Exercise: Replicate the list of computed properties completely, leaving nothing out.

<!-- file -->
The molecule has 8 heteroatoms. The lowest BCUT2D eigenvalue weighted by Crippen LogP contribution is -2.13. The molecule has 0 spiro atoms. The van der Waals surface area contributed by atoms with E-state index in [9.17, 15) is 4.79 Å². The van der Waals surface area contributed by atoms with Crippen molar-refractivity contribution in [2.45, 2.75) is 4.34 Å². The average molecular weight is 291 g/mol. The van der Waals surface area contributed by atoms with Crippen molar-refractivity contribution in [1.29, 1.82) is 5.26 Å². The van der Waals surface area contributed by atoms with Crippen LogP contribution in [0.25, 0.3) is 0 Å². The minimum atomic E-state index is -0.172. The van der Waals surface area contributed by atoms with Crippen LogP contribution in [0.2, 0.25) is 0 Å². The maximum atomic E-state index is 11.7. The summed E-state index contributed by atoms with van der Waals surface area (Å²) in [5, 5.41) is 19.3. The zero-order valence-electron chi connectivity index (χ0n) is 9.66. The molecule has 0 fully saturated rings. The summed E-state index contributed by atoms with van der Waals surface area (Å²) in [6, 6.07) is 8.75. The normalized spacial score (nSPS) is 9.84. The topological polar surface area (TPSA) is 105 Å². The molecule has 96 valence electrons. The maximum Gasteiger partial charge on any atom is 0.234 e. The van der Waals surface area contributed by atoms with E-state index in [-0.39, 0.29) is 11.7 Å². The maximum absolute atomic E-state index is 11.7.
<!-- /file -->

The molecule has 8 heteroatoms. The lowest BCUT2D eigenvalue weighted by Crippen LogP contribution is -2.13. The molecule has 0 spiro atoms. The van der Waals surface area contributed by atoms with E-state index in [9.17, 15) is 4.79 Å². The van der Waals surface area contributed by atoms with Crippen molar-refractivity contribution in [2.45, 2.75) is 4.34 Å². The average molecular weight is 291 g/mol. The van der Waals surface area contributed by atoms with Crippen molar-refractivity contribution in [1.29, 1.82) is 5.26 Å². The van der Waals surface area contributed by atoms with Crippen LogP contribution in [0.25, 0.3) is 0 Å². The minimum atomic E-state index is -0.172. The van der Waals surface area contributed by atoms with Crippen LogP contribution in [0.2, 0.25) is 0 Å². The maximum atomic E-state index is 11.7. The summed E-state index contributed by atoms with van der Waals surface area (Å²) in [5, 5.41) is 19.3. The zero-order valence-electron chi connectivity index (χ0n) is 9.66. The molecule has 0 fully saturated rings. The summed E-state index contributed by atoms with van der Waals surface area (Å²) in [6, 6.07) is 8.75. The normalized spacial score (nSPS) is 9.84. The topological polar surface area (TPSA) is 105 Å². The molecule has 96 valence electrons. The maximum Gasteiger partial charge on any atom is 0.234 e. The van der Waals surface area contributed by atoms with E-state index in [-0.39, 0.29) is 11.7 Å². The maximum absolute atomic E-state index is 11.7.